An Unexpected Inheritance
“Lyna, what do you think about this?” I was so caught off guard my mouth was on autopilot. I couldn’t imagine living in a universe that didn’t have my grandmother in it. I had never even considered the idea.
“I’ll take care of your grandmother until she doesn’t need me any longer then I’ll come to wherever you are and take care of you.” She said this was such conviction and with such certainty that it added to my unease.
“I don’t even know where I’ll be.”
“It doesn’t matter, I’ll find you.”
I had to laugh. When my grandmother died, I could be halfway across the Empire. It wasn’t like Lyna could catch a cab. There were a few merchant ships that crossed the incomprehensible void between systems but the passage was expensive and one never knew when one might show up and where it was going when it left. In the heyday of the Empire, there had been passenger ships but the last passenger line went belly up over fifty years ago.
“Once we leave, no one will know where we are. The admiral takes the flotilla where he pleases. The board will give him some suggestions and alert him to any problem areas in our quadrant, but for security purposes when we leave this system no one outside our little group of ships will know where we are until we show up.”
Lyna gave me a look like she had when I was five and doubted something she told me. “Walter, have I ever lied to you?”
“Well no but…”
“I’ll find you and I’ll come to where you are. Before your grandmother passes, I’ll come and get you so you can tell her goodbye. Then we can leave together, I never left your grandmother and I’ll never leave you.”
“That makes no sense.”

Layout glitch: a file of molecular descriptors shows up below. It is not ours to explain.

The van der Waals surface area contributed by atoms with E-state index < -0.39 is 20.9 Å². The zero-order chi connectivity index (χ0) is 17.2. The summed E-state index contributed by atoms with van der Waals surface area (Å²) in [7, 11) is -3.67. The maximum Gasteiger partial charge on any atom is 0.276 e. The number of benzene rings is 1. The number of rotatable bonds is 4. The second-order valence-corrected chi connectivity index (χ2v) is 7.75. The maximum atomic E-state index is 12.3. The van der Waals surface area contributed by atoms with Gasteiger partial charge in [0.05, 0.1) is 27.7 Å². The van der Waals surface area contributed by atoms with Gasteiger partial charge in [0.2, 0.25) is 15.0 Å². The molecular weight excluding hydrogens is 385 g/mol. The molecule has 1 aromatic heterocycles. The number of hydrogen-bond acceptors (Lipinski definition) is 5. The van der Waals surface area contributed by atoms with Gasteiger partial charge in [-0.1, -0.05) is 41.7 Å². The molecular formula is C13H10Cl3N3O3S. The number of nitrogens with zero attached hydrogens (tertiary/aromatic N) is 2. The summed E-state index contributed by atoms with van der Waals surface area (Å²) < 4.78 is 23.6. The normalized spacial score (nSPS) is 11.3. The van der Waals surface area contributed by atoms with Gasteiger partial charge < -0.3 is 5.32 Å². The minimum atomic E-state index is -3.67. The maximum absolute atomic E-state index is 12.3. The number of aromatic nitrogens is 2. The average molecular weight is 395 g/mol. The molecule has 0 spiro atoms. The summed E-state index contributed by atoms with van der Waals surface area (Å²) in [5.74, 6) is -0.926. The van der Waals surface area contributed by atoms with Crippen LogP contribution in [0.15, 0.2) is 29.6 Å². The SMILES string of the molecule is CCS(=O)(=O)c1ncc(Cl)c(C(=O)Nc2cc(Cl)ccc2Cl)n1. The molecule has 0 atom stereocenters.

“Sweetheart, there are a lot of things you don’t know. It’s time to bring you up to speed. Come over here and sit next to me.” Nana had moved from the table and was sitting comfortably on one of the broad couches that faced the black void.
I joined her and she took my hand. She gave me the same look that Lyna had. I felt like a child again.
“A long time ago in a galaxy far away,” she started. “There was a race of beings called the Anastazi…” It went on for a long time. When she finished, I felt as though my reality had been turned inside out. Much of what I had come to believe as history and the basis for my life was just so much fiction.
“…and grandpa JG developed antimatter!”
“With assistance from the Anastazi ship he did. The ship was on its last legs. It had almost exhausted its antimatter supply. If the ship didn’t get a fresh charge of antimatter, it would die. Your ancestor provided the Anastazi vessel what it needed and it, in turn, gave him the formula for the emerald that made his fortune.”
“Where is this ship today?”
“It’s here, in the Sparta system in orbit around Titan II.” Titan II was a gas giant on the far fringes of the Spartan system.
“…and Lyna is an Anastazi?” This caused both ladies to laugh.
“No, Lyna is an android built by the Anastazi ship.”
“You mean built by the Anastazi?”
“No, she was actually constructed by the ship itself. The ship has an AI that is so far superior to anything we have as to be unrecognizable.”
“I’m sorry, I just don’t get any of this,” I said after a long silence.
“When you go out to the ship and meet the AI, you will understand.”
“When is this going to happen?”
“The sooner, the better, can you get a couple days off?”